The loss of a great bookshop reverberates like the felling of an immense gum tree or the death of a beloved canine. Where will be go on our walks now? Especially along Swanston Street.
Collected Works, which will cease trading at the end of November, is a precious resource for poetry lovers. First based in Collingwood, it moved to the Nicholas Building on Swanston Street many years ago. Kris Hemensley, a noted poet himself, has owned and managed it with his partner, Retta. Together they have subsidised the business for years. Hemensley told Fairfax: ‘The pincers of the internet and real estate affect all small business, even though we don’t have a business imperative.’
Kris and Retta’s legendary goodwill, generosity, and ready welcome are hugely appreciated in the literary community.
Melbourne Prize for Literature
The finalists have been announced for the 2018 Melbourne Prize for Literature. The $60,000 Prize is awarded triennially to a Victorian author whose body of published work has made an outstanding contribution to Australian literature and to cultural and intellectual life. This year’s finalists are Tony Birch, Gideon Haigh, Alison Lester, Christos Tsiolkas, and Alexis Wright.
The finalists for the Readings Residency Award (worth $7,500) and the Best Writing Award (worth $30,000) have also been announced and can be found on the Melbourne Prize website.
The winners of all three prizes will be announced on November 14, while a free public exhibition of the finalists’ work will be held at Melbourne’s Federation Square from 12 to 26 November.
Voting is now open for the Civic Choice Award (worth $4,000). The winner will be announced on November 30. Voting is open to the public. Visit www.melbourneprize.org/vote/ to cast your vote.
Doing anything for twelve hours on December 1? If not, drop in to the free reading of Homer’s Odyssey at MPavilion in the Queen Victoria Gardens opposite Arts Centre Melbourne. Melbourne’s Stork Theatre is presenting this marathon, which Helen Madden describes as ‘twelve hours of heroes, gods, ogres, lovers, and a cruel sea’. Twenty-four ‘prominent Melburnians’ will read all 12,000 lines from this inimitable epic poem. They include Sigrid Thornton and Magda Szubanski.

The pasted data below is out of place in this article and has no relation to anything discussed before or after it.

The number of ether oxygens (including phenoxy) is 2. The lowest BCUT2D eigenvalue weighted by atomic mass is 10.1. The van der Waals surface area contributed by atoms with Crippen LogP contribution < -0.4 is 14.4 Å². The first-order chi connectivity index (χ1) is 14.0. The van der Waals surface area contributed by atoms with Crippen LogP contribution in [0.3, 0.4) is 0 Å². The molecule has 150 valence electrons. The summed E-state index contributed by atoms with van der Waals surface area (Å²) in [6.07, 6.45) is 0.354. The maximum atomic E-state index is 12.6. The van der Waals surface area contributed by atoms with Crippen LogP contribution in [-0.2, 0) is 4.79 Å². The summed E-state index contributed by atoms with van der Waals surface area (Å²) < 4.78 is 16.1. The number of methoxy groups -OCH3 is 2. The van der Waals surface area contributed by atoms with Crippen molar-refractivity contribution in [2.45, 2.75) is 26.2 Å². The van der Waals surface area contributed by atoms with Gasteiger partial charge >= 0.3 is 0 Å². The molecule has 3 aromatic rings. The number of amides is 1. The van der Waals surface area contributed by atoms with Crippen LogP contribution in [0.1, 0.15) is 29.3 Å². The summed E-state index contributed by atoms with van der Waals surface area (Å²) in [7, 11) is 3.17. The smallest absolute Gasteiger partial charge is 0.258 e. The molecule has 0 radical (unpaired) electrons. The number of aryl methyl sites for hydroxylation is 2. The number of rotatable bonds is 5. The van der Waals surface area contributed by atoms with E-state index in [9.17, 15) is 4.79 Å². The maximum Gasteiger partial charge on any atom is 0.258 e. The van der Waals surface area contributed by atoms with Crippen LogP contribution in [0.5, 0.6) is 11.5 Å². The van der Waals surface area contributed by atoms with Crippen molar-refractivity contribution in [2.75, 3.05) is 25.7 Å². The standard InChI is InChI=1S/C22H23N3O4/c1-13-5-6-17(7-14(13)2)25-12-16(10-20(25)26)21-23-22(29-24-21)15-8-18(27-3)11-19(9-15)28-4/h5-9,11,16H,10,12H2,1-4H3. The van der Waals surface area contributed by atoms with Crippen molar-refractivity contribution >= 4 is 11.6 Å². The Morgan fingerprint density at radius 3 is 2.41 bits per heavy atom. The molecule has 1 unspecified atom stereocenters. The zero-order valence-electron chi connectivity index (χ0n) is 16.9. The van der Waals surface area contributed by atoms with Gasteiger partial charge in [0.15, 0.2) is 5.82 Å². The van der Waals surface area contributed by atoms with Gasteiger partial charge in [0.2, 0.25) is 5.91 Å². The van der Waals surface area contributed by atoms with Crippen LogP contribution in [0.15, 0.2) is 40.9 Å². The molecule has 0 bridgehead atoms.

In next month’s issue, Marguerite Johnson – Professor of Classics at the University of Newcastle – reviews two new translations for Homer, including Emily Wilson’s The Odyssey, published by Wiley.
in our September 2017 issue; she described it as a ‘wonderful début collection’ and noted that ‘Down’s stories are alive with psychological acuity and technical dexterity’. Down’s Jolley Prize-winning storey, ‘Aokigahara’, appears in Pulse Points.Congratulations to 2014 ABR Elizabeth Jolley Short Story Prize winner Jennifer Down on winning the 2018 Readings Prize for New Australian Fiction (worth $3,000) for her short story collection Pulse Points. Susan Midalia reviewed Pulse Points, Down’s second work of fiction,
Thanks to those early birds who have already entered the Peter Porter Poetry Prize and the Calibre Essay Prize, our two current literary competitions. The Porter, worth a total of $8,500, closes on December 3. Calibre, worth a total of $7,500, closes on January 14.
Just a reminder, the Calibre judges – J.M. Coetzee, Anna Funder, and Peter Rose – welcome non-fiction essays of all kinds, regardless of subject matter.
How could we misdate Black Saturday, that unforgettable day for anyone living in Victoria at the time? Somehow we did, in Fiona Gruber’s review of Chloe Hooper’s new book on Black Saturday, The Arsonist (ABR, October 2018). The Black Saturday bushfires occurred in February 2009, not September 2009.